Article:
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Year 1, Week 27, Day 5

I have a brief observation for today’s reading of Judges 14-15.

Today’s reading continues the pattern of the LORD raising up Judges to deliver Israel for their oppression. Today’s reading, as well as a part of the previous day’s reading, covers the first portion of Samson’s life. Judges 13 introduces us to Samson by explaining something of backstory of Samson’s birth and early years. Judges 14 describes Samson’s desire to marry a Philistine woman, which, when derailed by the Philistine’s. led to Samson’s efforts of attacking the Philistines. Judges 15 describes the Philistine’s desire to capture Samson. Due to the help of some in the tribe of Judah, the Philistines’ capture of Samson seems imminent, but in the end, it becomes an occasion for Samson to destroy more Philistines.

One of the things that struck me from today’s reading was the wonderful-sometimes incomprehensible- ways of the LORD: “Such knowledge is too wonderful for me; it is high; I cannot attain it” (Psalm 139:6). God is not irrational, but there are times that His actions are beyond what human rationalities can grasp. The LORD’s use of and work through Samson is more than we can fully understand. The narrative of Samson begins with the Angel of the Lord appearing to Manoah and his wife. The LORD was about to do something incomprehensibly wonderful and this is even reflected in the LORD’s response to Manoah’s request for the LORD’s name: “And the angel of the LORD said to him, “Why do you ask my name, seeing it is wonderful?” (Judges 13:18). The LORD had begun raising up a Judge and there was no record that Israel cried out to the LORD for deliverance: “And the people of Israel again did what was evil in the sight of the LORD, so the LORD gave them into the hand of the Philistines for forty years” (Judges 13:1). The normal pattern, up to this point, has been that once the Israelites were in bondage again, they would cry out to the LORD, who would send a Judge. Nevertheless, the LORD plans to intervene. It seems that Israel was so far into the normalcy of their oppression that they just accepted it. As Samson began throwing off Philistine oppression, the men of Judah revealed their acceptance of oppression as they rebuked Samson: “Do you not know that the Philistines are rulers over us? What then is this that you have done to us?” (Judges 15:11). It is nothing short of the extraordinary kindness of the LORD to deliver His people who do not fully see their need.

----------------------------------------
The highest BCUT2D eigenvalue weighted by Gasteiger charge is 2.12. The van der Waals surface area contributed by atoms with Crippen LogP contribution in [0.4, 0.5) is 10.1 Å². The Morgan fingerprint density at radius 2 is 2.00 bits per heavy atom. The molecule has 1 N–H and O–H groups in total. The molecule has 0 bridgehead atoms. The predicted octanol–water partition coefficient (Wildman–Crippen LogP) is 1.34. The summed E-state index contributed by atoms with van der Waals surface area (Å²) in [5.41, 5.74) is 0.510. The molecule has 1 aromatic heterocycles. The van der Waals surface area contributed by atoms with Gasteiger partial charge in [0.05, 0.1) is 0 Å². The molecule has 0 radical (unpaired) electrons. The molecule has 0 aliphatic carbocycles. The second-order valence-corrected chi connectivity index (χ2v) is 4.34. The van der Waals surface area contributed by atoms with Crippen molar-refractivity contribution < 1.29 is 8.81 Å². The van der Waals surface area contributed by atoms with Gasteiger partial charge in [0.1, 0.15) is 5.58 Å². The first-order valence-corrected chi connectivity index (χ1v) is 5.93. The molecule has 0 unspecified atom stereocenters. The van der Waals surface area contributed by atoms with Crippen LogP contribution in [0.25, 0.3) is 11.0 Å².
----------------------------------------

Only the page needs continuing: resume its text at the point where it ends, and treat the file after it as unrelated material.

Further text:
Not only is it incomprehensible that the LORD would rescue His people, when they are not fully cognizant of their need for deliverance, it is also somewhat incomprehensible that the LORD would use a guy like Samson. Samson was to be a nazarite: “for behold, you shall conceive and bear a son. No razor shall come upon his head, for the child shall be a Nazirite to God from the womb, and he shall begin to save Israel from the hand of the Philistines” (Judges 13:5). Samson will repeatedly violate the requirements of a Nazarite vow. In fact, Samson basically does what he wants, as indicated in his desire for a Philistine wife: “Samson said to his father, “Get her for me, for she is right in my eyes” (Judges 14:3). Samson is just like the rest of Israel, which is at the root of the problem between the LORD and His people: “In those days there was no king in Israel. Everyone did what was right in his own eyes” (Judges 17:6). The statement that “everyone did what was right in his own eyes”, will be mentioned four times in the last four chapters of Judges as a way to state that Israel lived with no regard for the LORD. That included Samson. Samson did not want to destroy the Philistines, he wanted to join them through marriage.

In spite of Samson’s intentions, the LORD had intentions of His own: “His father and mother did not know that it was from the LORD, for he was seeking an opportunity against the Philistines. At that time the Philistines ruled over Israel” (Judges 14:4). The LORD would use the occasion of Samson’s desire for a Philistine wife to become the provocation to overthrow the Philistines. Samson does not start out with a passion to slay Philistines; he’s at a party with them, telling riddles and getting a wife. But the LORD is about to work things out that will result in Samson being used by the LORD to overthrow the Philistines. Samson will not quickly turn from his interest in the Philistines. He should not have sought to marry a Philistine and he should have learned that they were not decent people as they trick him and have him bound that they might deal with him once and for all. But the LORD has other plans-instead of dying, he conquers: “Then the Spirit of the LORD rushed upon him, and the ropes that were on his arms became as flax that has caught fire, and his bonds melted off his hands. And he found a fresh jawbone of a donkey, and put out his hand and took it, and with it he struck 1,000 men” (Judges 15:14-15). The LORD is not done using Samson. However, Samson has still to figure out what a life that honors the LORD looks like.

What struck you in today’s reading? What questions were prompted from today’s reading?

Pastor Joe